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Foulkes backs plan for citizenship bill 

But former GG says constitutional change is what’s really needed

Former Governor General Sir Arthur Foulkes said yesterday he supports the plan to bring a citizenship bill to provide for equality in the rights of Bahamians, no matter their sex, to pass citizenship on to their children, but he said there is still need for these rights to be enshrined in the constitution.

“I support the passage of the proposed bill, which would extend these rights to women, but I still believe that is not enough,” said Sir Arthur, who at 94 is one of five remaining members of the Bahamian delegation who attended the Independence Conference in December 1972 where the current constitution was agreed.

Speaking of the planned legislation, Sir Arthur, who was contacted by The Nassau Guardian for his views, said, “If that is all we can do at the moment, okay, but that is not enough. These rights, at some point, must be enshrined in our constitution, and I think that we should be committed to that down the line.”

Sir Arthur said the issue of equality of citizenship for men and women was “one of the issues that we separated on in London”.

“It was our position (that there be equality in the right of citizenship),” he said.

“It was debated and the argument then was the international practice was that the woman followed the man, which was true at the time, but that was not our [view].”

There have been two failed attempts at constitutional reform — one in 2002 under the Ingraham administration and another in 2016 under the Christie administration.

In 2016, the first referendum question sought to give a child born outside The Bahamas to a married Bahamian-born mother and non-Bahamian father the same right to Bahamian citizenship at birth that the constitution already gives to a child born outside The Bahamas to a Bahamian-born father married to a non-Bahamian mother.

The proposed change sought to do for Bahamian married mothers what it has done for Bahamian married fathers since 1973.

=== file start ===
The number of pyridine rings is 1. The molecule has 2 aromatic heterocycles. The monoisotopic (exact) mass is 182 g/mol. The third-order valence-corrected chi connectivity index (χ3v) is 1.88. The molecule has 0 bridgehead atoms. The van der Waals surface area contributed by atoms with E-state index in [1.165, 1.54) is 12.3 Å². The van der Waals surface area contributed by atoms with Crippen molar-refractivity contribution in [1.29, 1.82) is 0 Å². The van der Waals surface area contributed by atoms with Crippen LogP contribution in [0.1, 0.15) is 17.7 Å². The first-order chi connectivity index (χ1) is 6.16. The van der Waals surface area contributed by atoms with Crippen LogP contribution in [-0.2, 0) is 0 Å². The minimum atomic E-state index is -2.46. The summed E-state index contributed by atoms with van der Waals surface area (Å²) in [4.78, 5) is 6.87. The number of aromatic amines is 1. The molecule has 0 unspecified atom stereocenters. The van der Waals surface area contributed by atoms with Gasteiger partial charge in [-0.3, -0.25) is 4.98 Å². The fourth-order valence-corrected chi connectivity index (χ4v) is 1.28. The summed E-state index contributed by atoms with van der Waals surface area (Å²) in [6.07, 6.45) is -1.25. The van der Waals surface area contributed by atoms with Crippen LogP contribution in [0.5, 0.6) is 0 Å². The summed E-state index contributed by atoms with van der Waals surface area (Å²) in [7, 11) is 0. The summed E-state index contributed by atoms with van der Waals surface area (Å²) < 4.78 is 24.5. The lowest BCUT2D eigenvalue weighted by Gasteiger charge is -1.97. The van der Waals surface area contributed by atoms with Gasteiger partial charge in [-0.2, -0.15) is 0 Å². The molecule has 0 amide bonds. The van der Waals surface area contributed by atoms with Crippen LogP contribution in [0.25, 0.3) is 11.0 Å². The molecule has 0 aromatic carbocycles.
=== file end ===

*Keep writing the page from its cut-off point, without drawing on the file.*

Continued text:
That referendum also sought to eliminate discriminatory language from the constitution, as did the one in 2002.

The Davis administration has said it will not go the way of a referendum, with Attorney General Ryan Pinder suggesting last week that referendums tend to produce the wrong results.

In the Senate in June, Pinder announced, “We will advance appropriate legislation to finally bring equality to Bahamian men and women in the transmission of citizenship to their children, bringing to conclusion through law the vexing issues we experience of inequality in this country.”

While prime minister, Dr. Hubert Minnis had committed to doing the same.

In November 2017, he announced in the House that his government would bring legislation to ensure that children born to Bahamian women have an automatic right to citizenship no matter where they are born in the world.

His administration never took up the issue, however.

But Minnis said on Wednesday he still supports any move to introduce the citizenship legislation.

Others have already raised concerns that the citizenship bid would be an attempt by the government to overturn the will of the people as expressed in two referendums.

While referencing no one in particular, Sir Arthur said yesterday, “The bottom line is some people will talk and talk but they can’t come out and say it; they don’t agree with it. They have this patriarchy thing in their heads.”

Asked if he expected to see change in his lifetime, he said he was hopeful.

Sir Arthur also said, “I believe in full equality and any genuine progressive must believe in full equality for all citizens and this discrimination against women must end.

“It was a flaw from the beginning, and I repeat, it’s okay now to do it in the law, so at least some relief will be had, but it must at some point be corrected in our constitution. We can’t allow that to stand in our constitution.”

Ahead of the 2002 referendum, the Progressive Liberal Party, then in opposition, voted for the referendum bills in the House of Assembly. 

It then campaigned against the referendum, raising issues with “process”.

“We knew that everybody was onboard with it,” Sir Arthur said.

“It was shocking that they would (campaign against it) after agreeing to it; the vote was unanimous in Parliament. That’s the central point. It was unanimous in Parliament and that is the idea behind a referendum.” 

He added, “If the political parties get together and it is unanimous, that’s an indication to the people that that’s okay, but when you make it a political football then everything is open and all the misogynists and ‘patriarchals’ got in the act and that was it, and it [was] unfortunate; and when you do that you poison the well, and we’re doing the same thing now with a number of other things. We are just undermining some of our institutions.” 

The attorney general previously said the citizenship bill would be advanced before the end of the summer.

He more recently said it will be brought before the end of the current budget year.

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Candia Dames

Candia Dames is the executive editor of The Nassau Guardian.

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